I started off my evaluation by listening to several very familiar test tracks of two-channel music with just the T1 towers in full-range mode. To evaluate how the Emotiva T1 towers reproduce a female vocal, guitar, and the acoustic space of recordings, I played the track "Estate" by Antonio Forcione and Sabina Sciubba from their album Meet Me in London (Naim Records, 192-kHz/24-bit). Through the Airmotiv T1 towers, there was a luscious amount of air and space between and around Sabina's warm vocals and Antonio's acoustic guitar playing. With all of the spatial cues evident, it was easy to believe the performers were right there in my room. That's something that doesn't happen very often, so the experience was special. As they should be, Sabina's vocals were just inside the location of the left speaker, while Antonio was playing his guitar just inside the location of the right speaker. Both the tonal quality of Sabina's voice and the attack transients of Antonio's guitar were palpable. The speakers' midrange drivers reproduced the familiar track without any noticeable coloration.
For a real test of the Airmotiv's bass and soundstaging performance, I next played "Deeper," the title track from Pete Belasco's second CD (Sheridan Square Records, 44.1 kHz/16 Bit). The Airmotiv T1s reproduced the deep bass of this slow-groove R&B-style track with accuracy, although with a bit less energy and impact than I've heard through larger (and much more expensive) speakers. A six-inch bass driver can only go so low, after all. But I didn't notice any distortion in the bass that the speaker did reproduce, which is a very positive attribute. The Airmotiv T1 not only accurately reproduced the high-frequency notes in this track, it also managed to place those notes within the soundstage space appropriately. Soundstage width and depth were not quite as impressive as through my reference speakers, but I was taken aback with the T1's performance given the ridiculously low price point in comparison.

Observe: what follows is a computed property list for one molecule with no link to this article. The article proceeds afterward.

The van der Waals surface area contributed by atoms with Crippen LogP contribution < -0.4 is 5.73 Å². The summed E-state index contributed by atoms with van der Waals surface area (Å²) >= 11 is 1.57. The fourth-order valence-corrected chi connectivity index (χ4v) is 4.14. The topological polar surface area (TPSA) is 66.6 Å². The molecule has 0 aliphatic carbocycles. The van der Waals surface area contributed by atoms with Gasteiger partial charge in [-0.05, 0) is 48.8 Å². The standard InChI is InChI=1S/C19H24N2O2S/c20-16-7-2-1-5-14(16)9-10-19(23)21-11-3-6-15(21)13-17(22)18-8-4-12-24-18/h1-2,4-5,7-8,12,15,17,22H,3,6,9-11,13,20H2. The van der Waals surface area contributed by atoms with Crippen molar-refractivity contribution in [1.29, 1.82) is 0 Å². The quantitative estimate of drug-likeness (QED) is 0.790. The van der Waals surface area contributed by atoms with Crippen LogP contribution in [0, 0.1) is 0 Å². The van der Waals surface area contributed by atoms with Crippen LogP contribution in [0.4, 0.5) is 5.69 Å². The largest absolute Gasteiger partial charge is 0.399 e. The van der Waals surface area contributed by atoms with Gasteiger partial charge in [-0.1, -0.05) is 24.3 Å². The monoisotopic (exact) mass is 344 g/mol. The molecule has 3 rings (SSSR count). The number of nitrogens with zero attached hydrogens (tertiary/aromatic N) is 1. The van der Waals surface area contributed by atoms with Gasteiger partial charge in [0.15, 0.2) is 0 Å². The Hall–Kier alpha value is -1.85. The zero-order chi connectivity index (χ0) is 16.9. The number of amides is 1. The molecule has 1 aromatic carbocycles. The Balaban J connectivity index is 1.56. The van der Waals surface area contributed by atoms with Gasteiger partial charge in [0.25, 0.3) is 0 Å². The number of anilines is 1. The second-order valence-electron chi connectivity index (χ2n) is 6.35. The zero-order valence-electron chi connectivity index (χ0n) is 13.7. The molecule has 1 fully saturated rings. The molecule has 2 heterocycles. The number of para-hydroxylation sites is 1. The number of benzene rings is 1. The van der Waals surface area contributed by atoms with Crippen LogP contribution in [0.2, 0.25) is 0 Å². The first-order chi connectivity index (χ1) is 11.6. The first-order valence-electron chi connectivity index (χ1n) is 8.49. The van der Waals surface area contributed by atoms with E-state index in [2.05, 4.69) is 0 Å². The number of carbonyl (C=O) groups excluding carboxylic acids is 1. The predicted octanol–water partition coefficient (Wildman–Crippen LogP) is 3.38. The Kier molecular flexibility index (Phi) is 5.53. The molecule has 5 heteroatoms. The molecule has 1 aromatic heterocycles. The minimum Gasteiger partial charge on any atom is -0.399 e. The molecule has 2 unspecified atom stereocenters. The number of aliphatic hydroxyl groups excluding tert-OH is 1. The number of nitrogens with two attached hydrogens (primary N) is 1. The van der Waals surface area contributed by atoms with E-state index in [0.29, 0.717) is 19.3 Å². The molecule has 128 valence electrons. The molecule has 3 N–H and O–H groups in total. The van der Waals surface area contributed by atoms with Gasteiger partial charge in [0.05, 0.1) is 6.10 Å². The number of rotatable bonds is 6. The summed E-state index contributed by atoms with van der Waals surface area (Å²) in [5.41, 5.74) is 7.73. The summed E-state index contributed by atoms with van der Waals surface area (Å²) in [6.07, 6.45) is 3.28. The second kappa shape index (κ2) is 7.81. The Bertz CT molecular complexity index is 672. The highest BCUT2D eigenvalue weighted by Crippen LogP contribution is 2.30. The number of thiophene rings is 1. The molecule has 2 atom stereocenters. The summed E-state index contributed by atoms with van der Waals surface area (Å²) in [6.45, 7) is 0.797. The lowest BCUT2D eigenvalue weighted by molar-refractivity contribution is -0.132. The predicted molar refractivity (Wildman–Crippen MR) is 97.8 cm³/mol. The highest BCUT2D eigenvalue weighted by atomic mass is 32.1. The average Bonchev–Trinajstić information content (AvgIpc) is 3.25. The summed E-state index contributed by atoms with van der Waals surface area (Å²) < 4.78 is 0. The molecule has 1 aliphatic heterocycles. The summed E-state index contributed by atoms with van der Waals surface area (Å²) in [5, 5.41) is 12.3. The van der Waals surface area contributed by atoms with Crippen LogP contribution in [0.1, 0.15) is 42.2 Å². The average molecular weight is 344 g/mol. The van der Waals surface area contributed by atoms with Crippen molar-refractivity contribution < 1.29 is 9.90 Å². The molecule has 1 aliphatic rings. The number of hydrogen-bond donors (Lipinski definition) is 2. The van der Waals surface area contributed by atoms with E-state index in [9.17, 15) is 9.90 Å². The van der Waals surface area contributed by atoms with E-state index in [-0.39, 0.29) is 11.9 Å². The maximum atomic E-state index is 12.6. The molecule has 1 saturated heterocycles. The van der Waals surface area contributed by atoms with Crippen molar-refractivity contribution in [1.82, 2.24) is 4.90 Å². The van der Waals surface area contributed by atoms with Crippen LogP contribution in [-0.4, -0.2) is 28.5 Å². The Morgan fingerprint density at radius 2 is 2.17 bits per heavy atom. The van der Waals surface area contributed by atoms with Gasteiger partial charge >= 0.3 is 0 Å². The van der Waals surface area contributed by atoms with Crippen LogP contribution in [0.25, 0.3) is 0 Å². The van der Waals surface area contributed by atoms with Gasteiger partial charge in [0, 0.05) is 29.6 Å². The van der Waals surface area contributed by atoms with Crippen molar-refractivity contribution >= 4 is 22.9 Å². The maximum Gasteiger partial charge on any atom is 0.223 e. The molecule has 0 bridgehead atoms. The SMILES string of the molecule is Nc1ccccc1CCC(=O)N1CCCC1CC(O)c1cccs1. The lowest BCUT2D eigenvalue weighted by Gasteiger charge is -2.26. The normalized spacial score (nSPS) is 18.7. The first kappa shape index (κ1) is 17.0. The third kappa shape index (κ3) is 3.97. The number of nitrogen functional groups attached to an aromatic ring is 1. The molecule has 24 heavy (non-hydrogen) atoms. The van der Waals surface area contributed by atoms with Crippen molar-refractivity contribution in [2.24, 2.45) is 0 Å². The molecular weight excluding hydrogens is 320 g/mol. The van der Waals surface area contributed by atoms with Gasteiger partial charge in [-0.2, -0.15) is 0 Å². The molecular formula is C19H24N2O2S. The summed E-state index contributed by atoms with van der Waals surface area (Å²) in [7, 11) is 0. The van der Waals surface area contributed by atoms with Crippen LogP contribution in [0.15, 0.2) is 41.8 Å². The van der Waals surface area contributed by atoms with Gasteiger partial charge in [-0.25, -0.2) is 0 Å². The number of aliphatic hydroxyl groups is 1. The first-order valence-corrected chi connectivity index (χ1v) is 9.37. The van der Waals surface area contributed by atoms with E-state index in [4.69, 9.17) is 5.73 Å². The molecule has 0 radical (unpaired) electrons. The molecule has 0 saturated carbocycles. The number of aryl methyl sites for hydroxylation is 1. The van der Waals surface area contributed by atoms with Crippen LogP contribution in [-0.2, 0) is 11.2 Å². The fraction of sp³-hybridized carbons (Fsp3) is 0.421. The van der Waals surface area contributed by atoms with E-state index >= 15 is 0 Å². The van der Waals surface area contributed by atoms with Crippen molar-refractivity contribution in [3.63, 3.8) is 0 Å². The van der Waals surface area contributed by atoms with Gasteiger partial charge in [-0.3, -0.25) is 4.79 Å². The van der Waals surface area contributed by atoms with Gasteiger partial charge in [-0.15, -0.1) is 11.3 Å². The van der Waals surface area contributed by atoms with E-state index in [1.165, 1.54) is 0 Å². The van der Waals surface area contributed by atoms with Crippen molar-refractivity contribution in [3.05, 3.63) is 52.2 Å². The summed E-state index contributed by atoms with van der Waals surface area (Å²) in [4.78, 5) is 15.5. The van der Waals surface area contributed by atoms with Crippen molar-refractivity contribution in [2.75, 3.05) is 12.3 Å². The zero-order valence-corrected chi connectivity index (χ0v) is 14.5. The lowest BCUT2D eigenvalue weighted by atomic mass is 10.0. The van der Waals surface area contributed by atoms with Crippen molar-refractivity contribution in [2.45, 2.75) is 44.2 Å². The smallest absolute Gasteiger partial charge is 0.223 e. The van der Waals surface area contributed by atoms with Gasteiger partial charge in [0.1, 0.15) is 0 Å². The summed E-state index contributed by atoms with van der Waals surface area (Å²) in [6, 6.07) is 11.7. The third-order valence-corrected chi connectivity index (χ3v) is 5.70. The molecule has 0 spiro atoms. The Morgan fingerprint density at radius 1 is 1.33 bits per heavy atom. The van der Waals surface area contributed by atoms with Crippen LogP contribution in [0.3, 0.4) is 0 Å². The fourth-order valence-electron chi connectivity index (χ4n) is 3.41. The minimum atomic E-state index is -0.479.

Moving on to 5.1-channel music, I played the Imagine Dragons track "Shots" from their concert Blu-ray 'Smoke & Mirrors Live' (Eagle Rock Entertainment). The Airmotiv speakers combined with the DTS-HD Master Audio 5.1 audio format to portray a palpable sense of the large acoustic space of the 15,000-seat Air Canada Centre arena in Toronto. There is a lot going on in this high-volume, high-energy introductory track to the concert, and the Airmotiv 5.1 speaker system was always in control. There is effective use of the surrounds in this concert disc without resorting to a lot of gimmickry, which results in a very natural sound experience. The mix places the listener in the center, about 10 rows back from the stage. With crowd noise surrounding the listening space, it really did feel as if you were at the show. Even playing the concert at about 85 dB, the highs of lead guitarist Wayne Sermon's electric guitar came through with great clarity and detail without ever sounding harsh. The shimmer of the cymbals could be heard with great detail even through Daniel Platzman's enthusiastic playing of the balance of the drum kit. And the timbre of lead singer Dan Reynolds's voice was spot on, or at least as I remember it when I saw the band live during their tour. Experiencing this concert through the Airmotiv speakers was just plain fun.